Economies of scale occur when the marginal cost of the firm on production cuts. They can occur as a result of changes at the macroeconomic level, such as a reduction of borrowing costs or new infrastructure, or improvements at the business level. This means that the firm can sometimes exploit economies of scale, or lack of economies of scale, based on variables outside of his control.
In the nineteenth century economist Alfred Marshall was the first to be distinguished from internal economies of scale, which are controlled by the firm and external economies of scale which affect the industry as a whole. Marshall argued that external economies of scale will lead to positive externalities and significantly contribute to economic growth. The invention of the Internet has created external economies of scale for businesses of all types by reducing the cost and time required to gather information; interact with customers and partners, as well as to speed up operations.
Internal economies of scale can arise from different sources. Economic theory suggests that the scale effect occurs as firms begin to specialize in their activities. This specialization can occur in the production process, administrative process or the distribution process. For example, in the micro sense, the employees, using the keyboard can increase their marginal productivity is becoming a better typist, which reduces costs and time, each additional word typed.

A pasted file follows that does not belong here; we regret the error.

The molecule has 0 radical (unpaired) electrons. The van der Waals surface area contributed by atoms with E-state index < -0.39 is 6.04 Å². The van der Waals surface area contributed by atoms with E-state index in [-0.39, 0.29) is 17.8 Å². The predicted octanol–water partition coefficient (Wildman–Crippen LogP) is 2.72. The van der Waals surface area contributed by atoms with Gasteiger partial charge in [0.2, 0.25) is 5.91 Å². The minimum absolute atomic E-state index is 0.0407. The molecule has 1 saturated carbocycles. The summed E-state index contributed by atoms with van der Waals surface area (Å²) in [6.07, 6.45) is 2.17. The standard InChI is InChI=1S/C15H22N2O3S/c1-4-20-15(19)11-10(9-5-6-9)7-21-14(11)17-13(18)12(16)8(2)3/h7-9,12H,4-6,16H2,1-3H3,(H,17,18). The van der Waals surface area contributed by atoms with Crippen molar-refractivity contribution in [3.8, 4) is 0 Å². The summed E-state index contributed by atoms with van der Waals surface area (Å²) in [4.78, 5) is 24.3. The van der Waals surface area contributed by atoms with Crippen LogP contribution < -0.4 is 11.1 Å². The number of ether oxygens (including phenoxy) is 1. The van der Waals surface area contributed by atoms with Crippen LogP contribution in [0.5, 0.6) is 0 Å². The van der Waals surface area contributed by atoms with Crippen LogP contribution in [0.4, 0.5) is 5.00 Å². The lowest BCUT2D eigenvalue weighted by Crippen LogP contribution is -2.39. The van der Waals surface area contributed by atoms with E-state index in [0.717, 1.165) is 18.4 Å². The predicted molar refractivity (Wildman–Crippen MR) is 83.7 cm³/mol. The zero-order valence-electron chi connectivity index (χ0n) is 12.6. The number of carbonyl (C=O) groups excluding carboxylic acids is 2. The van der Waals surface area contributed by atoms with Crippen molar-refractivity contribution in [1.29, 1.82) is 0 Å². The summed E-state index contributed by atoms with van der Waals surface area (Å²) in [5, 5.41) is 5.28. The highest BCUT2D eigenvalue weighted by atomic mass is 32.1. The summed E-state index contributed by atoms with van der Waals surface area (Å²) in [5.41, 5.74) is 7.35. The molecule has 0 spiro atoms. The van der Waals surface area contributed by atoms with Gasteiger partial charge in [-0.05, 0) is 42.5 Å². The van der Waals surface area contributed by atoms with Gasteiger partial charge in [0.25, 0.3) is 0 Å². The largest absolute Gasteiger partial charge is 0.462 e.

Technical economies of scale can be achieved by improving production equipment and production processes that a firm uses. When Henry Ford introduced the Assembly line in his automobile factory, it significantly improved the economy of their company scale. By the time was other companies make it more efficient manufacturing process, the Assembly line has already moved from the stage of internal economies of scale.
Some large, reputable firms can implement financial internal economies of scale at the expense of borrowing at lower interest rates than their competitors. A lower rate of decline in interest expense on extension of capital. This allows additional units to be produced with less costs. At a more aggregated scale, financial external economies of scale may occur whenever the market rate of interest falls and borrowing costs decline across the economy.
Globalization has led large businesses to improve economies of scale, allowing them to achieve more cheap resources around the world. It may be cheaper, for example, the involvement of the workforce in labour-rich developing countries than in the United States. These scale not just to extend labour; any input resources obtained at a lower cost may reduce marginal costs, if the cost of search, transportation, or power does not wash out any income. Theoretically, globalization allows performance in the world should be the maximum, allowing more specialization, division of labor and economies of scale commensurate with the combined resources around the globe.